Art Unlocked Viewing Room
Time for art to be unlocked because we can be sure artists haven’t shut down even if the world has. With actual galleries silent, shuttered and padlocked, artists are still producing and still want their work to be seen. To these ends, we’re launching Art Unlocked which offers wall space and a viewing room to artists and galleries so both can fully express themselves albeit in a virtual world. But what is real is that 25% of all sales will go to Art for Heroes, a charity raising money for the NHS Heroes set up to support their exceptional, unstinting, and unselfish work.
Of course, experiencing art in a lockdown world is not ideal. There is no seeing the actual piece an arm’s length away – and no being seen. You are not able to stand within the orbit of those with big brains and amazing critical faculties, great hats and nice shoes. But there are definite advantages too. You can stand or sit and stare at an artwork indefinitely with attracting stares of your own. There is nothing or no one to cause a partial or full eclipse of the work you happen to be gazing at. You can return again and again without disrupting the one-way flow of human traffic and you can come back in the middle of the night without arousing suspicion.
Virtual is wonderful and virtual is real
So virtual is wonderful and virtual is real. As real as the works you have never seen before in The Hermitage, The Guggenheim, The Met or The Tate. So click on, come in and stay as long as you like.
Miranda Boulton’s paintings are nature morte of flora. Flowers are memento mori. They are fulsome and life affirming but are fleeting, reminding us of the ephemeral nature of life. The acknowledgement of passing time is central to Boulton’s work, both in subject matter and through the building up of layers of paint over time. She thinks of her paintings as timelines on a tree, each layer holds it’s own memories and is integral to the finished piece. Boulton often works in series responding to historical references within this genre.
Rachel Camilleri is best known for her bright abstract artworks, characterised by bold layering of vibrant colours and textures. Working mostly in acrylics and spray paint and using mainly a squeegee when painting, her work is intuitive and expressive as she draws inspiration from the world around her. Her home town of Manchester, interior design, architecture, nature, street art and music are a few of her influences.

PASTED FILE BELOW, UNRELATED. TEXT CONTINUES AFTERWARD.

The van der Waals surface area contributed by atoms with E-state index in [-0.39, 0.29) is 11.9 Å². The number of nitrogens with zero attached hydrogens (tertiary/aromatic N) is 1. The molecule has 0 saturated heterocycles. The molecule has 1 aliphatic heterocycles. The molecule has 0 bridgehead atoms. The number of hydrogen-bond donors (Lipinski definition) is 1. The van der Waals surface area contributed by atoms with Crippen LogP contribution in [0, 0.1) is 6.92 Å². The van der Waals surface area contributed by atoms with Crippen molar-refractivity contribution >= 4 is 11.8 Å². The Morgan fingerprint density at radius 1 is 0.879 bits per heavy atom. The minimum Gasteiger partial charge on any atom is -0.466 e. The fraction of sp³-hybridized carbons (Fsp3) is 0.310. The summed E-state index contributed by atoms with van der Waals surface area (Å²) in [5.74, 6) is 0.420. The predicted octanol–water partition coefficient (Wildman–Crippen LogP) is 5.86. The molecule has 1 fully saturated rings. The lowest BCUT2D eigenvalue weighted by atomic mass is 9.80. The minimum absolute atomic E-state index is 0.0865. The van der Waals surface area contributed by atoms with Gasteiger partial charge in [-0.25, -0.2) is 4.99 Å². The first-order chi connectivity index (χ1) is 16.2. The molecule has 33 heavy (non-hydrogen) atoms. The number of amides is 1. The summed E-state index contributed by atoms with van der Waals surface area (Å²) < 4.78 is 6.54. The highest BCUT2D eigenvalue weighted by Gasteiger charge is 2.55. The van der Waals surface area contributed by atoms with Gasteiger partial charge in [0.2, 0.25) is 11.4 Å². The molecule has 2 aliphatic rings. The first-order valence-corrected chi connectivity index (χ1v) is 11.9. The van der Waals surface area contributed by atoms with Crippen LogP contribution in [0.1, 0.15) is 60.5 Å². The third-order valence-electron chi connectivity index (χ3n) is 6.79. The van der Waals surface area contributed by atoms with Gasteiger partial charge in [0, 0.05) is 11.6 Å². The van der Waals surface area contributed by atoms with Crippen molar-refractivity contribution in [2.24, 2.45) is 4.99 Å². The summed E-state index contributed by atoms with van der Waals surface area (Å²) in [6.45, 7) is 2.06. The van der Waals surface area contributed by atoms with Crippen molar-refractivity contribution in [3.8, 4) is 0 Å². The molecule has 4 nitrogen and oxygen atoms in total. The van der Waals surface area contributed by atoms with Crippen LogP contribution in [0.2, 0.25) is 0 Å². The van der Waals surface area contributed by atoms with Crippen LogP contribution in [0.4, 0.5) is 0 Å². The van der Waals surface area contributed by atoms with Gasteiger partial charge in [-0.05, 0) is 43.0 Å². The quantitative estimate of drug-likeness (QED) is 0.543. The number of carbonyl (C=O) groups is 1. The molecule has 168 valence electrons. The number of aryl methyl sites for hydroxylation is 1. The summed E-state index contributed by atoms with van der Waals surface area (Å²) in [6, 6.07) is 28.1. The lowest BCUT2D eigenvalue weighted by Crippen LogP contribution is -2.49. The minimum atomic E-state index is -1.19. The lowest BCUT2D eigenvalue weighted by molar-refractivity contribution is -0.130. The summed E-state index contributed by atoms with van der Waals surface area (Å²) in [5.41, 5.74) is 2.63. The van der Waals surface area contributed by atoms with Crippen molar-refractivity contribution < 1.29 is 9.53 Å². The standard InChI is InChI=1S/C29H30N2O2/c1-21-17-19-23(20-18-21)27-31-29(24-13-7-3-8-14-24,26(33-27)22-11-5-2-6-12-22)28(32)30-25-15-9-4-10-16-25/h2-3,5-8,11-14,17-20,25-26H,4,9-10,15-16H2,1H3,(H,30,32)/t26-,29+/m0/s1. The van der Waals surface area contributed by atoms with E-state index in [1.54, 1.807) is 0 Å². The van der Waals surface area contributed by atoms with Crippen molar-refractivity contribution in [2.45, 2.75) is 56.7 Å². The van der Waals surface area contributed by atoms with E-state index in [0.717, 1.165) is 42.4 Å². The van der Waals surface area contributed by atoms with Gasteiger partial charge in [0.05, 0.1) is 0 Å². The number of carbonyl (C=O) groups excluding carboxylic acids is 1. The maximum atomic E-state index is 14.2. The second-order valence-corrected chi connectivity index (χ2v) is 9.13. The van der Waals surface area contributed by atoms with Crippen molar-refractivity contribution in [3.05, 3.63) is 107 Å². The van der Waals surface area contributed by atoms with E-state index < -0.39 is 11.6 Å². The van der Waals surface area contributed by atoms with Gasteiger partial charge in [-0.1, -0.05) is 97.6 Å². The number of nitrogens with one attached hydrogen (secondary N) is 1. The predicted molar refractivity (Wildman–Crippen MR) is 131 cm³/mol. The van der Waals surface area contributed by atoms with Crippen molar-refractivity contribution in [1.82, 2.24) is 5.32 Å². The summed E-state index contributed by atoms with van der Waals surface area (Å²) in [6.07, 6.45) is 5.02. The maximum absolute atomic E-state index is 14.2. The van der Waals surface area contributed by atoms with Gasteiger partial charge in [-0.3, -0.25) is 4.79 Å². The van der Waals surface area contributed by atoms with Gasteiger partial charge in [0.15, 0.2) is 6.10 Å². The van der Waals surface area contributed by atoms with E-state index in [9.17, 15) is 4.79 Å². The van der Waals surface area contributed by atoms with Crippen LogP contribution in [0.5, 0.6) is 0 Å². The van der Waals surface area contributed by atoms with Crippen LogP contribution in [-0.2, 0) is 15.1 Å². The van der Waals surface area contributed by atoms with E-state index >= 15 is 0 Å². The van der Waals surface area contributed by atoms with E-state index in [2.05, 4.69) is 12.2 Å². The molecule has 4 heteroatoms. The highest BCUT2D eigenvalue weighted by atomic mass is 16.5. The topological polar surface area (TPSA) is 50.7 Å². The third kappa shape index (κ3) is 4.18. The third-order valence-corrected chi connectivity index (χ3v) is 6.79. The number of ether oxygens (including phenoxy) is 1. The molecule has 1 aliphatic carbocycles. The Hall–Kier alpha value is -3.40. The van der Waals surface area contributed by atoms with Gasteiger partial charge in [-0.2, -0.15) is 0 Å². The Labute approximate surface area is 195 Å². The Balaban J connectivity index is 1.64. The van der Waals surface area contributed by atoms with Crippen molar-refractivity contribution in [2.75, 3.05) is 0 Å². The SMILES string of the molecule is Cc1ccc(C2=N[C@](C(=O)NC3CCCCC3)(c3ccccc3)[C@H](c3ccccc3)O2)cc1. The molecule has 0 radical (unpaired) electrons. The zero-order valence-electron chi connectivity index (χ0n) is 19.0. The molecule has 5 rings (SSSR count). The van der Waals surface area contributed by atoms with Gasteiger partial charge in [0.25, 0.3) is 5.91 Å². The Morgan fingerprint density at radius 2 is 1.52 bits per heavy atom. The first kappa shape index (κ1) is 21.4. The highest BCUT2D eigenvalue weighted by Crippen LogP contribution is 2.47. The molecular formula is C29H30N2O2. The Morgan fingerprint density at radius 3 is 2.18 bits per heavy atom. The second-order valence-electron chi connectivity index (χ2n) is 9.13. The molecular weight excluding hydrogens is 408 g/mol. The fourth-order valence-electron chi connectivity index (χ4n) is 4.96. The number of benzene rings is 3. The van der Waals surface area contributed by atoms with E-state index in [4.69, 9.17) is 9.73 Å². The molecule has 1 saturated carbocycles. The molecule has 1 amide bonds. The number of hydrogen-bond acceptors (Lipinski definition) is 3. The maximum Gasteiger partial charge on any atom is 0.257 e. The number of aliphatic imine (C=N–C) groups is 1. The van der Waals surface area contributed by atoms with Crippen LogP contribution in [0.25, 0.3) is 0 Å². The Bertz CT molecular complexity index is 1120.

‘My practice stems from conscious and unconscious observations inspired by my environment. I live in the countryside, in an area of France known for extremes of temperatures, turbulent storms, beautiful insects and animals, strange politics and wild boar hunters. The violence creates a conflict between life-affirming forces and anguish, akin to a dissonance in music. I paint to resolve this dissonance. My route towards harmony has always been through visual art. The physical act of marking, cutting, slicing, painting, and combining mediums to create original objects that ultimately promote a feeling of wellbeing.’
Emma Hill’s abstract paintings are spontaneous and intuitive, expressive and emotionally charged. Each picture begins with a single brush stroke, starting a conversation. A streak of turquoise leaps above a squiggle of parchment and lilac beside a glimpse of fluorescent pink. Prussian blue drips like pouring rain and brilliant white miniature dots light up the sky like stars. Gradually layers of colour build phrases of optimism.
These paintings were inspired by visits to St. Ives. Simples lines and forms can be seen in my work inspired by the greats like Barbara Hepworth, Ben Nicholson, Terry Frost and others. Her work veers from the simplicity of a straight line, and a less is more aesthetic to the complexity of layering and mark making. “It’s exciting” says Sue “to start with an idea and work in a random spontaneous way until the painting starts to reveal an identity. I then become more contemplative and thoughtful as the painting progresses. For me it’s about experimenting and solving problems.” Sue’s work has been shown in the Royal Academy Summer Exhibitions and The Royal West of England Open Exhibitions.
Born in Moscow, Russia, in 1986, Liudmila Panenkova currently lives and works in Dubai. Her primary method of expression is visually characterised by its refusal to conform to any conventions or traditions. Instead, her work leans towards a direction of magical realism, in which she addresses a range of subtly different concepts. Drawing influence from the real world, Panenkova elaborately transforms the ordinary into vivid scenes.